A livusehold Queen, and other Poems, By Alsager Hay Hill. (London Labour News Ottioe.)—The little volume of verses by Mr. Alsager Hay Hill has the merit of being unassuming and unaffected. Much of contemporaneous poetry has not a chance of living, except in the passing interest of personal friends, but among Mr. Hill's songs there are a few that appeal to a wider range of sympathy.. For besides writing poetry, Mr. Alsager Hill is a well-known philan- thropist, and whoa his experience and his sympathies 'meet, he produces some telling verses. Of these, " Lilies in the City," " Mrs. Grundy's Sunday," and " The Great God Gin," are good examples. Of Nature, too, Mr. Hill writes as if he both knew and loved her. In a song called " Quiet Lives," he touches with delicacy the contrast between lives filled with,—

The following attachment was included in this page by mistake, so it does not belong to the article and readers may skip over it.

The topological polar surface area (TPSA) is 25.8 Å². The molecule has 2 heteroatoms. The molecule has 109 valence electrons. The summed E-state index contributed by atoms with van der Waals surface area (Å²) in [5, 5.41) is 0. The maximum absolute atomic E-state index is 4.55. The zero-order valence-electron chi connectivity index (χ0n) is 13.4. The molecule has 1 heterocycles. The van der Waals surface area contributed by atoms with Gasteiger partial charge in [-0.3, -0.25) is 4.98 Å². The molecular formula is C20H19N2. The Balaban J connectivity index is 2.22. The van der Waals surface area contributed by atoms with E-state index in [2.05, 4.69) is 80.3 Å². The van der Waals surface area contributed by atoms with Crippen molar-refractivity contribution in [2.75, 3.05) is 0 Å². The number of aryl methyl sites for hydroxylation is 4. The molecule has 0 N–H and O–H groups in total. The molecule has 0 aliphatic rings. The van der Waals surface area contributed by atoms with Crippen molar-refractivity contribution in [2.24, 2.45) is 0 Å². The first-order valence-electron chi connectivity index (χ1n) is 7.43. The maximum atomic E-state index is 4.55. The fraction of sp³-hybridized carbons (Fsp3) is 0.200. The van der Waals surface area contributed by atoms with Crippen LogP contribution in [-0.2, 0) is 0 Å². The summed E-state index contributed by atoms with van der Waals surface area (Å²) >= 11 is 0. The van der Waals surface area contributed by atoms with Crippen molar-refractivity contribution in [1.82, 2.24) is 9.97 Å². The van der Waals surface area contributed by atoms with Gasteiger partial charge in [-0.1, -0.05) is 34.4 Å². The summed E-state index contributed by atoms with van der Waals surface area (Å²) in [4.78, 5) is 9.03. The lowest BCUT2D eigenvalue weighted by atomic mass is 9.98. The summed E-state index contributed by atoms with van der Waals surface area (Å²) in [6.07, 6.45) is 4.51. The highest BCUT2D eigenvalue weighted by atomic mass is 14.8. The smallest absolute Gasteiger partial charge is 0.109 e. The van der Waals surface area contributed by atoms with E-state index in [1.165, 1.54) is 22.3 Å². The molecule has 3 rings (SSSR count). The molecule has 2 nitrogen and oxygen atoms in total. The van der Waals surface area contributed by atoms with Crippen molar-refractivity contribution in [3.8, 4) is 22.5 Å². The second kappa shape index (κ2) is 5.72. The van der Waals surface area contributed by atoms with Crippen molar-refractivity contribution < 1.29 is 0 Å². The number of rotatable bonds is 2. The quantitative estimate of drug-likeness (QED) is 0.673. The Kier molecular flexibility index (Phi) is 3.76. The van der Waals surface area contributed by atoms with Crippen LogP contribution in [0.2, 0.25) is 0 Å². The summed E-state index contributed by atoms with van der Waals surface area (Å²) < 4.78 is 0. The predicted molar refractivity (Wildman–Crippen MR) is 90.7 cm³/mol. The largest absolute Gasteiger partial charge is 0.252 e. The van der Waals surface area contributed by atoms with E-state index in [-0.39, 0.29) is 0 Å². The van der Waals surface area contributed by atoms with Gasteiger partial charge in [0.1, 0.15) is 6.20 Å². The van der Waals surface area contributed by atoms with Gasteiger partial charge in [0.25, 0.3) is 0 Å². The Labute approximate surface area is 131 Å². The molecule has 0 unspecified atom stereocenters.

tender thoughts of happy country ways,
That spring as COWSUPS by time meadow sale,'
and those cast in the " City's foam and fret," in whose " waters wild unrest,"—
"Forever strewn with wreck of heart and lump°,
we had no rest."
Among flowers and books also Mr. Hill can take his ease, and forgets, as his preface tells us, that there are newspapers to edit and philan- thropy to organise. The sonnets are more ambitious and less satis- factory, but a sonnet forces comparison with the highest achievements of poetry. It is only one or two verse-makers in a generation who- can really stuccoed in them, but the one to the memory of Edward Denison will appeal to all those who, in their sorrow for the early death of Mr. Denison, regret it especially for what he might have accomplished for the poor of London.